Pile of aluminium bricks waiting for transport to the factory
As China goes, so too does the rest of the world, and that has been none more painfully clear than with the plummet of aluminum prices. China export volumes continue to be a main driver for this industrial metal’s decline. You can learn all about it, in addition to how other industrial metals are faring, by subscribing to our new Monthly Metal Buying Outlook.
China Export Volumes
We touched on the rise of Chinese aluminum exports back in April, as the Far East nation continued its transition into a consumer economy and, in turn, saw its domestic demand for aluminum fall off. However, that didn’t stop the Chinese from commissioning a new plant later this year that has the ability to produce upwards of 2 million tons of finished aluminum.
With so much aluminum being produced and so little domestic demand, what is a nation that has historically had issues unloading the product to do? The Shanghai Futures Exchange price has helped alleviate China’s difficulty exporting aluminum by dropping relative to the LME, allowing Chinese producers to better compete across Asia.
Just last month, the sharp increase in Chinese aluminum exports (35% year-over-year) raised a few eyebrows, most notably from Alcoa Inc.‘s Klaus Kleinfeld, who claimed the nation’s surging export figures were skewed by semi-finished products. The 2.5 million metric tons of unwrought aluminum and related products in the first half of 2015 equaled a 650,000-mt increase compared to the year prior.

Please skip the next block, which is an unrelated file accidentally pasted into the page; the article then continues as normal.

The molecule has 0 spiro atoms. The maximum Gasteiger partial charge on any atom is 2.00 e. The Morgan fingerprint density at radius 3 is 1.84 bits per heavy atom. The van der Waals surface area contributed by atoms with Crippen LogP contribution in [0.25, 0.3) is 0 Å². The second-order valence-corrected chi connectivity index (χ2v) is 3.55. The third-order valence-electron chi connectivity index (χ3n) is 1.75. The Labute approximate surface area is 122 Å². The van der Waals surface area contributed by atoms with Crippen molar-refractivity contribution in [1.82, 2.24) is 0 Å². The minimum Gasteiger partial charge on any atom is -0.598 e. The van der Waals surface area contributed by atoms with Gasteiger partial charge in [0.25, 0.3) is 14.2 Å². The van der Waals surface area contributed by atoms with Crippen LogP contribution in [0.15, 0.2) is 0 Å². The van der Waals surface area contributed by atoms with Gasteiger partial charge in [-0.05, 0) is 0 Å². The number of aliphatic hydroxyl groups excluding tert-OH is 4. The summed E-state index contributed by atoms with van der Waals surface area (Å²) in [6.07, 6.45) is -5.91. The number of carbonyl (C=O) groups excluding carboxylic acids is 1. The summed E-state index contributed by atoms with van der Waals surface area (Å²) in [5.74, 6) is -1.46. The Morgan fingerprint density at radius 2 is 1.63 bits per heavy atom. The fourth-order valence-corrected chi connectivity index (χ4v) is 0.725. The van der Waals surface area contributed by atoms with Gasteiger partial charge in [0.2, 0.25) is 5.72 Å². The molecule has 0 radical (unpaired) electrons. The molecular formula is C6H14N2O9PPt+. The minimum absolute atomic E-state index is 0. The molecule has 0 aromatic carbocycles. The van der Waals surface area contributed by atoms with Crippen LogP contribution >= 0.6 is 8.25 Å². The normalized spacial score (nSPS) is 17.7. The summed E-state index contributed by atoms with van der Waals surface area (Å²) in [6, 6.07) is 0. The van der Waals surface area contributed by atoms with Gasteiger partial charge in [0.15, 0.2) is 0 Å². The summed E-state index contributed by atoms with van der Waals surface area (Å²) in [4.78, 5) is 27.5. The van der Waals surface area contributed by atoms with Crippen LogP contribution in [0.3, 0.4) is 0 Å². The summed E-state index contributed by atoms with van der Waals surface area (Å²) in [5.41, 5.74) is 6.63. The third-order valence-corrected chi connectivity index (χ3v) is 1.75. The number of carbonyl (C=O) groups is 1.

At the Mercy of China’s Aluminum Producers
According to the Wall Street Journal, China accounts for about half of the world’s aluminum production and its producers are showing no signs of relenting their output of the metal despite plummeting prices. This is not what the rest of the market wants to hear.
“Chinese production is growing faster than in the rest of the world,” Ivan Szpakowski, Hong Kong-based analyst with Citi, told the news source. “Most producers in China are still making money, especially the ones with new capacity.”
Although the strength of the dollar has benefited aluminum producers outside the US to offset China’s export volumes, something has to be done as the global aluminum market could reach a surplus of 3 mmt of the metal before year’s end.
“China’s government should realize that huge exports are significantly influencing lower prices at the London Metal Exchange and it hurts primary producers not just outside China, but in China too,” Goran Djukanovic, an independent aluminum analyst, told the WSJ.
What Should My Industrial Buying Strategy Be?
You can find a more in-depth aluminum price outlook and forecast in our brand new Monthly Metal Buying Outlook report. For a short- and long-term buying strategy with specific price thresholds: